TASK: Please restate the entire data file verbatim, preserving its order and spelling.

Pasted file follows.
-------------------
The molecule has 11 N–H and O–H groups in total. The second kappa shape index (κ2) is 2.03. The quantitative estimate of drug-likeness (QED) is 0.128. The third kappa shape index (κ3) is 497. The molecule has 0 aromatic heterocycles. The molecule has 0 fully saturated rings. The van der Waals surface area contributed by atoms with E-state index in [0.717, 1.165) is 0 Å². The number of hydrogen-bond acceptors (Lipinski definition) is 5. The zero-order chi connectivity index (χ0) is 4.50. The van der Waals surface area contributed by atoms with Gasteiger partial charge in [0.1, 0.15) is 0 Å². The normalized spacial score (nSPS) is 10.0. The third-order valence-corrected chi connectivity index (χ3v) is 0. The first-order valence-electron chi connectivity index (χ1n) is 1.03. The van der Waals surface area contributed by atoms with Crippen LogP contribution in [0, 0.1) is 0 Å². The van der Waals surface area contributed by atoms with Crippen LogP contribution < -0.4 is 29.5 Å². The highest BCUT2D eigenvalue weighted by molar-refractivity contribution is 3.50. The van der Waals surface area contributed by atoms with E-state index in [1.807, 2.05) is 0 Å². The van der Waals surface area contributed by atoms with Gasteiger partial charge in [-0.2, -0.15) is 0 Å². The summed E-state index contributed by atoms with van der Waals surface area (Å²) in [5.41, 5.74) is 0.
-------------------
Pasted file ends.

The molecule has 11 N–H and O–H groups in total. The second kappa shape index (κ2) is 2.03. The quantitative estimate of drug-likeness (QED) is 0.128. The third kappa shape index (κ3) is 497. The molecule has 0 aromatic heterocycles. The molecule has 0 fully saturated rings. The van der Waals surface area contributed by atoms with E-state index in [0.717, 1.165) is 0 Å². The number of hydrogen-bond acceptors (Lipinski definition) is 5. The zero-order chi connectivity index (χ0) is 4.50. The van der Waals surface area contributed by atoms with Gasteiger partial charge in [0.1, 0.15) is 0 Å². The normalized spacial score (nSPS) is 10.0. The third-order valence-corrected chi connectivity index (χ3v) is 0. The first-order valence-electron chi connectivity index (χ1n) is 1.03. The van der Waals surface area contributed by atoms with Crippen LogP contribution in [0, 0.1) is 0 Å². The van der Waals surface area contributed by atoms with Crippen LogP contribution < -0.4 is 29.5 Å². The highest BCUT2D eigenvalue weighted by molar-refractivity contribution is 3.50. The van der Waals surface area contributed by atoms with E-state index in [1.807, 2.05) is 0 Å². The van der Waals surface area contributed by atoms with Gasteiger partial charge in [-0.2, -0.15) is 0 Å². The summed E-state index contributed by atoms with van der Waals surface area (Å²) in [5.41, 5.74) is 0.